By: Mark Turpin
According to the US Bureau of Labor Statistics, 2.8 million industry workers were hurt or injured on the job in 2019, and 5,333 workers died from work-related injuries. During a crisis, every second counts, so your co-workers and customers need to be able to get help quickly and easily.
Unfortunately, many current enterprise phone systems make this task easier said than done, as configuration and technical barriers prevent 911 operators from being able to pinpoint your exact location and get the information they need to assist you.
To ensure help can arrive as quickly as possible, Congress enacted two laws: Kari’s Law and Ray Baum’s Act.
What is Ray Baum’s Act?
Ray Baum’s Act, which took effect in January 2021, requires enterprises to provide automated dispatchable location information for all 911 calls. This means that your phone system needs to provide the PSAP (public safety answering point) with information that can be used to pinpoint the caller’s exact location. A dispatchable location is comprised of a valid street address, plus information such as the building, floor, suite, or room number.
Because modern enterprise and campus environments often include several multi-story buildings with complex layouts and numerous rooms, it is incredibly difficult for first responders to pinpoint a caller’s exact location if they are only provided a street address.
This additional location information is particularly useful if the caller is unable to speak (for example, because they are choking) or otherwise incapacitated.
Organizations’ business phone systems are required to provide dispatchable location information for phones within their offices as of January 6, 2021. And on January 6, 2022, organizations must provide dispatchable location information for their remote workforce. Workers working from home, hotels, or even their local coffee shop, must have their current and correct address sent to the 911 PSAP.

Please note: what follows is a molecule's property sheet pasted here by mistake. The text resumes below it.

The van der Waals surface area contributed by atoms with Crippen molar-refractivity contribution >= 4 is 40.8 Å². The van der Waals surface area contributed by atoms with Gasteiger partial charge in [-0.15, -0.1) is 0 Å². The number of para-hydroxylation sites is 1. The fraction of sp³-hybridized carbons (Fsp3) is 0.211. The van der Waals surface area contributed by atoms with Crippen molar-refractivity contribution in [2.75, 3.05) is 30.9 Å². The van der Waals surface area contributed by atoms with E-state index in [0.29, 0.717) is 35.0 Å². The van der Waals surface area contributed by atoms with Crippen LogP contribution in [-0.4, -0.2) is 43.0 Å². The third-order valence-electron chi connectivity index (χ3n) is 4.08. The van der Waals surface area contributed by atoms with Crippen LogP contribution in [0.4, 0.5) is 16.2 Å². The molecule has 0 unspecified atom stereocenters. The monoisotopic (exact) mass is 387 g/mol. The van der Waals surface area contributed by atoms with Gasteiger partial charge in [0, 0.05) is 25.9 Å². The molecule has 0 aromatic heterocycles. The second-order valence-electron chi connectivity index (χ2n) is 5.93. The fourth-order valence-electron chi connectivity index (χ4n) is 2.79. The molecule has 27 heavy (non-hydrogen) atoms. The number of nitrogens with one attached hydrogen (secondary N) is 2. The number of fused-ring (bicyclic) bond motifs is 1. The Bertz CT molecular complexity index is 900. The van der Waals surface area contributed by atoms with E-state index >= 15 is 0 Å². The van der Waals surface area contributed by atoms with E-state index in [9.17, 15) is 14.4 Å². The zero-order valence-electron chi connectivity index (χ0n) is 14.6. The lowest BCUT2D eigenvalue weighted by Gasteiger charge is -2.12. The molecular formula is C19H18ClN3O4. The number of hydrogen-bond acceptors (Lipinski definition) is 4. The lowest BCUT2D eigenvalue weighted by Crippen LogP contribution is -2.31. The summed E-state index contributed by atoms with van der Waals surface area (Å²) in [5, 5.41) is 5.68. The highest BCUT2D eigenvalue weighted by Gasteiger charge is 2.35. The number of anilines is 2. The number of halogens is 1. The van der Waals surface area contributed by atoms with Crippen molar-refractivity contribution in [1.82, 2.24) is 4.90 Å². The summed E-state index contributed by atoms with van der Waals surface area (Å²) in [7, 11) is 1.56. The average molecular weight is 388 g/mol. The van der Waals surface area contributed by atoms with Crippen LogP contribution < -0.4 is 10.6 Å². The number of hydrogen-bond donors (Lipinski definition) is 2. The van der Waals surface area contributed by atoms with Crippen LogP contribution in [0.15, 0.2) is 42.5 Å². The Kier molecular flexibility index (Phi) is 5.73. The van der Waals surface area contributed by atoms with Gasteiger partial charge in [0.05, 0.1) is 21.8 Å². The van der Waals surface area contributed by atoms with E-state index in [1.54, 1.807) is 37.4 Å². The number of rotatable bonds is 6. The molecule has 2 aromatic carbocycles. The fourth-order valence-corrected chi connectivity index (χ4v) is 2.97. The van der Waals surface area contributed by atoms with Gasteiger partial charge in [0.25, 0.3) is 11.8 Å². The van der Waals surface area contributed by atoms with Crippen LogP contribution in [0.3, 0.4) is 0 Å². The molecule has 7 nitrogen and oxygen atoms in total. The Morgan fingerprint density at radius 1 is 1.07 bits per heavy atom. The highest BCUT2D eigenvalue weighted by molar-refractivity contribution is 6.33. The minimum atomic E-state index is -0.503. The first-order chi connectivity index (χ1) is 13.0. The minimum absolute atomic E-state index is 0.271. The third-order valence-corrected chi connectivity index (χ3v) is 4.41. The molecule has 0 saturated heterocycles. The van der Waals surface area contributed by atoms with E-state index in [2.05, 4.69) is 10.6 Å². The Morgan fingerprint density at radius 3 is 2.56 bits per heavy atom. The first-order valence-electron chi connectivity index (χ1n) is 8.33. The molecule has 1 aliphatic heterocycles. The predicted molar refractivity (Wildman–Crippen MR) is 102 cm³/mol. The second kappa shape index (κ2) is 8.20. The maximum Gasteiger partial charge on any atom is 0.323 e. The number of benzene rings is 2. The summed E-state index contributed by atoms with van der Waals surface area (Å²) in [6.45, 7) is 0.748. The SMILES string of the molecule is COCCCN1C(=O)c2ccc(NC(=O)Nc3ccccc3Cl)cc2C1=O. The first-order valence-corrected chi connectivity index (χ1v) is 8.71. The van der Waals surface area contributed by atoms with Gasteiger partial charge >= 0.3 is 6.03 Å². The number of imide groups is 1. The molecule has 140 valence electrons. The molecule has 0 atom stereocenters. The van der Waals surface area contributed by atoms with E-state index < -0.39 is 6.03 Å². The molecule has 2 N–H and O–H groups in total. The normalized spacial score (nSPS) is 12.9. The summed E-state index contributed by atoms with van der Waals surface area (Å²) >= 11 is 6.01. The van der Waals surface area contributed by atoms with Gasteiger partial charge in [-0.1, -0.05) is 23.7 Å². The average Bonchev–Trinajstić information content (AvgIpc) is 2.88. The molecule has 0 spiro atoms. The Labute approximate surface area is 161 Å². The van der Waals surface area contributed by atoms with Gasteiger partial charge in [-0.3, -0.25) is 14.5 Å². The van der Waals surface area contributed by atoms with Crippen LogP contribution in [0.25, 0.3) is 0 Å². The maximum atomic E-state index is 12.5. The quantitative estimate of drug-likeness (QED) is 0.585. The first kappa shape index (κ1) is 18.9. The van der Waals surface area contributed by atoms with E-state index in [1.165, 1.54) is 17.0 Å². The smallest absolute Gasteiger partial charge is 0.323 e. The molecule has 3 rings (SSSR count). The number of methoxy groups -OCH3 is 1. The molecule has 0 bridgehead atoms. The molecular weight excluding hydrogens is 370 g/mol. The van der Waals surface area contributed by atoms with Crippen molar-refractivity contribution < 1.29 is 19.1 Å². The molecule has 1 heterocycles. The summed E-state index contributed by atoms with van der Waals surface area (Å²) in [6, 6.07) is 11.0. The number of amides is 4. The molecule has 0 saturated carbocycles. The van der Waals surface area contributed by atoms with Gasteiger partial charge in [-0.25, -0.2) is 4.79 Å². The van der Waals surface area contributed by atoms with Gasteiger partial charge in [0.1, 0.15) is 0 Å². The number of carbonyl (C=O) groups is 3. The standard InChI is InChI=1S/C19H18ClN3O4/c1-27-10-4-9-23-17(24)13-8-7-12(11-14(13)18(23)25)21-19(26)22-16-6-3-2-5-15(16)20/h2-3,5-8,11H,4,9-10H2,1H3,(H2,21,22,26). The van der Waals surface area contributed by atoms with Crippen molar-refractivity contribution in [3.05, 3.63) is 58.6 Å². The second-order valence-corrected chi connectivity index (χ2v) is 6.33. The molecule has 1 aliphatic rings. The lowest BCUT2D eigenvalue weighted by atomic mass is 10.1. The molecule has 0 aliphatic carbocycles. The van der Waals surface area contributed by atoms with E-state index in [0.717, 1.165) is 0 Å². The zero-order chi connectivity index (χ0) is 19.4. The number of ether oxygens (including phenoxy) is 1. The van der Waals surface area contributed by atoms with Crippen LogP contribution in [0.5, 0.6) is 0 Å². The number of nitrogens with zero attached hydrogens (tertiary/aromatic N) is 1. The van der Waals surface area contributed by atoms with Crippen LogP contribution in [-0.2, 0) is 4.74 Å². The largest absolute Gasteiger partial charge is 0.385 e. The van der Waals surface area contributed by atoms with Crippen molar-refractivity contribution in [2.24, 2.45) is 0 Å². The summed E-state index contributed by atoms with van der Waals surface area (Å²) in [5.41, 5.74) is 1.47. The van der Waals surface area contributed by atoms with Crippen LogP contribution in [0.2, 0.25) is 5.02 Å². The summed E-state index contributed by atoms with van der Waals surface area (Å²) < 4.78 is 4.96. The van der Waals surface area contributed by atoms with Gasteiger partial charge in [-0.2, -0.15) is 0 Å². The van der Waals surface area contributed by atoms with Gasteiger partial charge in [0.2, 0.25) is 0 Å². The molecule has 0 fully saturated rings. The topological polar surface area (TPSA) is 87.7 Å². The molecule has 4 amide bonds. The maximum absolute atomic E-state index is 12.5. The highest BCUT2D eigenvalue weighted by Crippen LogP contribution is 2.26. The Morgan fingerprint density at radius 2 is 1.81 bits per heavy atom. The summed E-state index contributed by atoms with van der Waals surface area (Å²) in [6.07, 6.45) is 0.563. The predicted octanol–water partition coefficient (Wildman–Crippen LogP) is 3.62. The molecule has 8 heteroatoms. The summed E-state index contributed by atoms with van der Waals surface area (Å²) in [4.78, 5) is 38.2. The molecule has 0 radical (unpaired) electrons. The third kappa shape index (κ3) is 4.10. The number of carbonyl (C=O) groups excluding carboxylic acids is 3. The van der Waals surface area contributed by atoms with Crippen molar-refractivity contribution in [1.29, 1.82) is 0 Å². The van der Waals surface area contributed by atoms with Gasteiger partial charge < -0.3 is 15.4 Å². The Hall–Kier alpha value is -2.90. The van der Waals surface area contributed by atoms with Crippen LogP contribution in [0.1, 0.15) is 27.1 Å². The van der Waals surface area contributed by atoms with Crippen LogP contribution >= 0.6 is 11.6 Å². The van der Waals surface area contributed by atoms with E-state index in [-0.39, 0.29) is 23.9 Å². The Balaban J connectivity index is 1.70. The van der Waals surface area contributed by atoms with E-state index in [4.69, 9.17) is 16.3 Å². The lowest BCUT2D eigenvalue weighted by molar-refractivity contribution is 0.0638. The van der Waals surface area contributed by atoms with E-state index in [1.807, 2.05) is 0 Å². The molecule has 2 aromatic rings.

An example to consider is the remote worker who is traveling to Sacramento but whose home office is in New York. While they are traveling in Sacramento, they are in their hotel room and need to call 911. If they use their softphone, such as Cisco Jabber, it will not be legal to send the 911 call to the 911 PSAP in New York. The call must be routed to the 911 PSAP in Sacramento.
Our 9Line software will intercept the 911 call and achieve this routing, providing you the compliance you need to enable compliance with this upcoming requirement.
What is Kari’s Law?
The tragic case of Kari Hunt Dunn showed how a simple, easily remedied configuration error can have disastrous consequences. Kari was the victim of a homicide in a Texas motel room, and though her 9-year-old daughter dialed 911, she wasn’t able to reach first responders because she didn’t know that the motel’s phone system required users to first dial 9 to access an outside line.
As such, Kari’s Law, which took effect February 16, 2020, requires all MLTS (multi-line telephone systems) to allow a user to:
- Dial 911 directly, without a prefix or outside access code
- Notify another party, such as management or the front desk, that an emergency call is in progress, and report the exact location of the call’s origin